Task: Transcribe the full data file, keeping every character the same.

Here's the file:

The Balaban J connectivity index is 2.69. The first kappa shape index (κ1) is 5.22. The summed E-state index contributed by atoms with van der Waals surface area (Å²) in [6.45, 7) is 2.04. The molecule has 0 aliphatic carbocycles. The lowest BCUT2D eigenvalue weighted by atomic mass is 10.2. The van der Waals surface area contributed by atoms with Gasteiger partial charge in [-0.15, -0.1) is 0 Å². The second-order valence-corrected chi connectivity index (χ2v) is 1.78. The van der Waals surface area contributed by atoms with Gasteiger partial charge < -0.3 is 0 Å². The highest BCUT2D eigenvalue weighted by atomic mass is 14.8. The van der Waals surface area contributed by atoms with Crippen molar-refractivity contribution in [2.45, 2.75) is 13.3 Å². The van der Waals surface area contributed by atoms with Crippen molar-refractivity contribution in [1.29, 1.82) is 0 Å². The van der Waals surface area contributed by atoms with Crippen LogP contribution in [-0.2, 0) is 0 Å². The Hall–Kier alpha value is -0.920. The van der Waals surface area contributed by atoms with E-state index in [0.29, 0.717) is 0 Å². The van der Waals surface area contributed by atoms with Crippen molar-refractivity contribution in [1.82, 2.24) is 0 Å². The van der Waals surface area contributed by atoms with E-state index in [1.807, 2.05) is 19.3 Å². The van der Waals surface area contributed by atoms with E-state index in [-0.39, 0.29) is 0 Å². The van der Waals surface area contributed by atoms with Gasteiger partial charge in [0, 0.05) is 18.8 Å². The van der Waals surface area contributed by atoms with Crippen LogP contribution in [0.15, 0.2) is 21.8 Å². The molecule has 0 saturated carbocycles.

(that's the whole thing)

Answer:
The Balaban J connectivity index is 2.69. The first kappa shape index (κ1) is 5.22. The summed E-state index contributed by atoms with van der Waals surface area (Å²) in [6.45, 7) is 2.04. The molecule has 0 aliphatic carbocycles. The lowest BCUT2D eigenvalue weighted by atomic mass is 10.2. The van der Waals surface area contributed by atoms with Gasteiger partial charge in [-0.15, -0.1) is 0 Å². The second-order valence-corrected chi connectivity index (χ2v) is 1.78. The van der Waals surface area contributed by atoms with Gasteiger partial charge < -0.3 is 0 Å². The highest BCUT2D eigenvalue weighted by atomic mass is 14.8. The van der Waals surface area contributed by atoms with Crippen molar-refractivity contribution in [2.45, 2.75) is 13.3 Å². The van der Waals surface area contributed by atoms with Crippen molar-refractivity contribution in [1.29, 1.82) is 0 Å². The van der Waals surface area contributed by atoms with Crippen LogP contribution in [-0.2, 0) is 0 Å². The Hall–Kier alpha value is -0.920. The van der Waals surface area contributed by atoms with E-state index in [0.29, 0.717) is 0 Å². The van der Waals surface area contributed by atoms with Crippen molar-refractivity contribution in [1.82, 2.24) is 0 Å². The van der Waals surface area contributed by atoms with E-state index in [1.807, 2.05) is 19.3 Å². The van der Waals surface area contributed by atoms with E-state index in [-0.39, 0.29) is 0 Å². The van der Waals surface area contributed by atoms with Gasteiger partial charge in [0, 0.05) is 18.8 Å². The van der Waals surface area contributed by atoms with Crippen LogP contribution in [0.15, 0.2) is 21.8 Å². The molecule has 0 saturated carbocycles.